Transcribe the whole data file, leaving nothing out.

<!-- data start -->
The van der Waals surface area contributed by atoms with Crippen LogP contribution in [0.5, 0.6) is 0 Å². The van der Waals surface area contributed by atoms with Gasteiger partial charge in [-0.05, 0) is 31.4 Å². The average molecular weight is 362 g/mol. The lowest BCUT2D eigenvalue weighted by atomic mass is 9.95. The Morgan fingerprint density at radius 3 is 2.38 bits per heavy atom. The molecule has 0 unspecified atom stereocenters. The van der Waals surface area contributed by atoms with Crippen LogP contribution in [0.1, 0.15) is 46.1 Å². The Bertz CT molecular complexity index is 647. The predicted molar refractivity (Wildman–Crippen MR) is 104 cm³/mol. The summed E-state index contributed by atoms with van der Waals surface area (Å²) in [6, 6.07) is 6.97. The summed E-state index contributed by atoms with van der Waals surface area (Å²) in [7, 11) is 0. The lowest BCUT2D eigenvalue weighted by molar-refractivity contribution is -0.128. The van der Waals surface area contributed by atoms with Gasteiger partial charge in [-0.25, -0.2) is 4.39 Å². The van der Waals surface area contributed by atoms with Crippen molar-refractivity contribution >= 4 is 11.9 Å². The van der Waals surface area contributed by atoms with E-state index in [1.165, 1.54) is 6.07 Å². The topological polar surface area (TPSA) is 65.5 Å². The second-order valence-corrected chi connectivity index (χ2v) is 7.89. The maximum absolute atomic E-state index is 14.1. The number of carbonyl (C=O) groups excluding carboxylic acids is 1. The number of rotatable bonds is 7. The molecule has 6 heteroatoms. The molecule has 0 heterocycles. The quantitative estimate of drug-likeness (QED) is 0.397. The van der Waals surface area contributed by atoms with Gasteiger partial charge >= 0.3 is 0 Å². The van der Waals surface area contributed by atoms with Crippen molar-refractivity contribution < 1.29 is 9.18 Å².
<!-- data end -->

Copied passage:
The van der Waals surface area contributed by atoms with Crippen LogP contribution in [0.5, 0.6) is 0 Å². The van der Waals surface area contributed by atoms with Gasteiger partial charge in [-0.05, 0) is 31.4 Å². The average molecular weight is 362 g/mol. The lowest BCUT2D eigenvalue weighted by atomic mass is 9.95. The Morgan fingerprint density at radius 3 is 2.38 bits per heavy atom. The molecule has 0 unspecified atom stereocenters. The van der Waals surface area contributed by atoms with Crippen LogP contribution in [0.1, 0.15) is 46.1 Å². The Bertz CT molecular complexity index is 647. The predicted molar refractivity (Wildman–Crippen MR) is 104 cm³/mol. The summed E-state index contributed by atoms with van der Waals surface area (Å²) in [6, 6.07) is 6.97. The summed E-state index contributed by atoms with van der Waals surface area (Å²) in [7, 11) is 0. The lowest BCUT2D eigenvalue weighted by molar-refractivity contribution is -0.128. The van der Waals surface area contributed by atoms with Gasteiger partial charge in [-0.25, -0.2) is 4.39 Å². The van der Waals surface area contributed by atoms with Crippen molar-refractivity contribution >= 4 is 11.9 Å². The van der Waals surface area contributed by atoms with E-state index in [1.165, 1.54) is 6.07 Å². The topological polar surface area (TPSA) is 65.5 Å². The second-order valence-corrected chi connectivity index (χ2v) is 7.89. The maximum absolute atomic E-state index is 14.1. The number of carbonyl (C=O) groups excluding carboxylic acids is 1. The number of rotatable bonds is 7. The molecule has 6 heteroatoms. The molecule has 0 heterocycles. The quantitative estimate of drug-likeness (QED) is 0.397. The van der Waals surface area contributed by atoms with Gasteiger partial charge >= 0.3 is 0 Å². The van der Waals surface area contributed by atoms with Crippen molar-refractivity contribution < 1.29 is 9.18 Å².